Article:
The name Durbuy comes from the Celtic DURO-BODION or 'dwelling near the fortress'. A lack of archives and archaeological excavations means no-one really knows how long this has been the site of a castle. One document dating from 1078 refers to Dolbui castello - Durbuy Castle - which belonged to the House of Namur. From the 12th century, it became the property of the House of Luxembourg. Durbuy then became a stronghold, surrounded by walls and defended by a garrison of armed men protecting the Count of Luxembourg against nearby enemies from the region of Liège and the Abbey of Stavelot-Malmedy.
Around 1340, a poem described the castle as "a great pleasure, attractive and appealing, but with little defence". Durbuy had lost its military role and the local lord, Jean de Bohême, stayed there 3 times, not to fight, but, attracted by the forests full of game, to hunt.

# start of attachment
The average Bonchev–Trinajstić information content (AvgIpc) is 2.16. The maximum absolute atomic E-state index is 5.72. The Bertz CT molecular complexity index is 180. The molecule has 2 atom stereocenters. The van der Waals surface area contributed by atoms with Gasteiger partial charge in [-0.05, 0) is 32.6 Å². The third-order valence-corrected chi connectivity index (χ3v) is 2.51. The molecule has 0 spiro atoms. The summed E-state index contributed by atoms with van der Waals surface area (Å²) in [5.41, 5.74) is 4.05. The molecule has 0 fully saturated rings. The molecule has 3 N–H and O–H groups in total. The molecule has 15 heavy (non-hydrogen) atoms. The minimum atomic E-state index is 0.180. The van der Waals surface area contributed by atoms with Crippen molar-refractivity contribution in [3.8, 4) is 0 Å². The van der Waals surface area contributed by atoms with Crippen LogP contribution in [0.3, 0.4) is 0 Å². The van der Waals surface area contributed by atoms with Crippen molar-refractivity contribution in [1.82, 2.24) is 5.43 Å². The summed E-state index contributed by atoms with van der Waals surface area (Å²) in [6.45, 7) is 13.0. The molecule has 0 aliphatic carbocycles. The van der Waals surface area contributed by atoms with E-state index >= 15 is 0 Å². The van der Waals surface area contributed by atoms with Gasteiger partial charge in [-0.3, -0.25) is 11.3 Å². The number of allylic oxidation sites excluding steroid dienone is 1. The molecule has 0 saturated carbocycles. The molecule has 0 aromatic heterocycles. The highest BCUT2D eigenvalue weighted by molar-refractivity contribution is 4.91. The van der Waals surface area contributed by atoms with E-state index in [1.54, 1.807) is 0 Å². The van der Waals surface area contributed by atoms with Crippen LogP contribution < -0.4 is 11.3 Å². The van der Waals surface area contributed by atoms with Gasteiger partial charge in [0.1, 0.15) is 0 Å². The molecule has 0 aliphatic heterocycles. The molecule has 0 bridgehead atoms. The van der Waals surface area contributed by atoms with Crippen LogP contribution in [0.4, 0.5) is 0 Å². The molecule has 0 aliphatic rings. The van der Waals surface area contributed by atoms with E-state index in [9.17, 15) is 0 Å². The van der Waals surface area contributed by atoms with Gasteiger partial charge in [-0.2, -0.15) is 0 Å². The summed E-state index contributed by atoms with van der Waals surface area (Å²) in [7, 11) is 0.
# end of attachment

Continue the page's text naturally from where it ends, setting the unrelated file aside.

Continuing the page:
The castle was passed down through families of engagist lords, who attempted to take as many territories as they possessed to the detriment of the population. They did not live in Durbuy, but were represented by a provost who generally occupied part of the castle. The last engagist lord was the Duke d’Ursel. On his arrival in 1725, the castle was razed by the troops of Louis XIV. Six years later, the d’Ursel family moved into a newly built castle, which they still own today.